Don’t you just love having exposition-heavy conversations with your friends, right before you do something? “Demons like blondes”, “rules are meant to be broken”. Whose benefit are you saying this for? Do you see the camera? What’s happening here?
Wouldn’t the fight scene in the night club have been much more surprising and shocking had we not already known there was a shapeshifting demon involved? I know it’s tempting to do dramatic slow motion sexy walking with your unrealistically attractive leads, but no show is immune to good writing, you know. Think things through, writers.
Surely Clary’s mother’s kidnap might have been a more compelling cliffhanger finish to this episode, instead of Clary’s fighting between her new Shadowhunter world and Simon (Alberto Rosende).
Speaking of Simon, he might as well have a sign around his neck that says that he’s in love with Clary. It’s so obvious that he might as well smack me around the head with it.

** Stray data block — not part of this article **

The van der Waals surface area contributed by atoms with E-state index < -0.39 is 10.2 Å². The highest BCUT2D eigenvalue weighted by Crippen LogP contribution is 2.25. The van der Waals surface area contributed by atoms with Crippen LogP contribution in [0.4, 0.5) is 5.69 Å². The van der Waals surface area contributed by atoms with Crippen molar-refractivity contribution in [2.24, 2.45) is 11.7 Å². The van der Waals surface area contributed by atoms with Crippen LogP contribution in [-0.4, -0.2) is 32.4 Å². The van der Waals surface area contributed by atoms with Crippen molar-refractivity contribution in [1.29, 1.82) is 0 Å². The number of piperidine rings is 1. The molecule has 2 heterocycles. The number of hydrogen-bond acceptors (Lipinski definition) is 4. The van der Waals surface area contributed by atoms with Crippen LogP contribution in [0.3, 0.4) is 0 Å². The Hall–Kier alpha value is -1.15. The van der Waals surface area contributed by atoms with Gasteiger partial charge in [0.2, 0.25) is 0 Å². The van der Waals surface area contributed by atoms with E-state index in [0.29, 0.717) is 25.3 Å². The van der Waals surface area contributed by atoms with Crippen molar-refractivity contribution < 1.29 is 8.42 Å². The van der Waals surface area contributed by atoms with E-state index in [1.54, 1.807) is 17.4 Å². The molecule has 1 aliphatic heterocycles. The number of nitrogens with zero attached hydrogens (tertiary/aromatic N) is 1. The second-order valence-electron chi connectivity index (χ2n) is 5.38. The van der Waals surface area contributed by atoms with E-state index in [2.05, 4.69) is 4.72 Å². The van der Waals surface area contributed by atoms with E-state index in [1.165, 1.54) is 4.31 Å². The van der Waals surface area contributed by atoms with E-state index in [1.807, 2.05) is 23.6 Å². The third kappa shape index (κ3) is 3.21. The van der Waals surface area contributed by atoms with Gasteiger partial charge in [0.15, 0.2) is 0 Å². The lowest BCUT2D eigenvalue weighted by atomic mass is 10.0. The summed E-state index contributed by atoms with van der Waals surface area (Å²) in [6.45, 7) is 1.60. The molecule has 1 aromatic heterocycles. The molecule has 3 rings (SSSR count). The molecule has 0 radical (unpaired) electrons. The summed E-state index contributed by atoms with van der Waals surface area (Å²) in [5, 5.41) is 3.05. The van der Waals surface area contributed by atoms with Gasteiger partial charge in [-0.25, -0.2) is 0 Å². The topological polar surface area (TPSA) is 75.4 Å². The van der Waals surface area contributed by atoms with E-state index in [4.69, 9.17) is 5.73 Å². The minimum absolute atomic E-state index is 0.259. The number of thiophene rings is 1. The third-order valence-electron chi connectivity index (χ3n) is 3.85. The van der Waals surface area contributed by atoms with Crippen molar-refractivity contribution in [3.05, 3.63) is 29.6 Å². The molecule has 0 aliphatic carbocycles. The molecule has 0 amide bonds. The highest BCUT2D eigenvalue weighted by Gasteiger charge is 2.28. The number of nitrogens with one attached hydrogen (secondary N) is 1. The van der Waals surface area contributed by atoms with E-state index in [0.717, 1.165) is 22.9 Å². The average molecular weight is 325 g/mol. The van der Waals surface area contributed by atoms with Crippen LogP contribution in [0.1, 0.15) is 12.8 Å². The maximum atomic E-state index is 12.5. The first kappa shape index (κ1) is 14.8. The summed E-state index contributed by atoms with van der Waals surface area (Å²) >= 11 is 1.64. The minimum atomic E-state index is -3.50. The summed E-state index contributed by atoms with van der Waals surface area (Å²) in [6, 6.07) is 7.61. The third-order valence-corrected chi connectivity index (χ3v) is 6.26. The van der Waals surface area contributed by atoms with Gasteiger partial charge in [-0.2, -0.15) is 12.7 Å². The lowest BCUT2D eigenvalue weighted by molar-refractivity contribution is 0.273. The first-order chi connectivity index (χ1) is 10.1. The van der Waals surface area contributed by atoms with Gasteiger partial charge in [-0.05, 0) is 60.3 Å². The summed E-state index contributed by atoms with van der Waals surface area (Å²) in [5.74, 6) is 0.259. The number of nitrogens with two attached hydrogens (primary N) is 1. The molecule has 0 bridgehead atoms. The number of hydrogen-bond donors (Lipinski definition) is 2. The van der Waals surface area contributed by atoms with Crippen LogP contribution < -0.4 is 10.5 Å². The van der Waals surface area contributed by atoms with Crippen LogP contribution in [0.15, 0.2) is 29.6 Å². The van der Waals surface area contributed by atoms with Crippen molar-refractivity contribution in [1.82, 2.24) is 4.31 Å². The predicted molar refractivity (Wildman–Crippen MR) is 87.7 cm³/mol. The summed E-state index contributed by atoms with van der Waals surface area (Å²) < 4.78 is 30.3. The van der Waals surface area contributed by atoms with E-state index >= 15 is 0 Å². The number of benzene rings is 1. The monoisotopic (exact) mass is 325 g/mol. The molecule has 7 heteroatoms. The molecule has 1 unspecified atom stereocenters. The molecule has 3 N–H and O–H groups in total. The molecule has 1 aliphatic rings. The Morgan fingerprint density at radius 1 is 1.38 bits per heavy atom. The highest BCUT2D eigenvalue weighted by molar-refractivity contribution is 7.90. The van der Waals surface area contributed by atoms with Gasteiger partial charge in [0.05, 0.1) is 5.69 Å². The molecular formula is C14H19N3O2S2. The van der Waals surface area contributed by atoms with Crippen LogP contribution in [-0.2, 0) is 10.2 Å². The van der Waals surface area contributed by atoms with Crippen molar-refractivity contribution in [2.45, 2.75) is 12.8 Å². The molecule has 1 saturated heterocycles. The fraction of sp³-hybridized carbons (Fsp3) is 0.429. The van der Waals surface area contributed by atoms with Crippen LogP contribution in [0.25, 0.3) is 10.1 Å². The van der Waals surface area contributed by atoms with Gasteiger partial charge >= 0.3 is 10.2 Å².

On the topic, it’s obvious that Clary is going to choose the Shadowhunters because 1) it’s called Shadowhunters and 2) her mother has been kidnapped by seemingly rogue Shadowhunters and they are the only ones who can help her, in contrast to Simon who will likely just get killed in the crossfire.
Just because your sword glows and it makes pretty sparks doesn’t make vaporising “demons” any more legitimate. What have these demons done wrong supposedly? I am still lacking this information and until I am furnished with it, I am going to assume that this is a meaningless quest. They don’t even arrest the demons for questioning, they just go straight in with the killing which seems unfair to me, I’m just saying.
It’s quite fun watching this back knowing that it’s going to get much better. The next season looks decidedly less cheap and more adult, for example. Bring it on.
I will see you next time, children, for my review of the second episode of Shadowhunters. Also, I know that I’m really late to the party. As I indicated in my previous Shadowhunters recap I have completely lost sight of what the hell is happening anymore, so I am therefore here to guide you guys on my journey through time. You are incredibly welcome.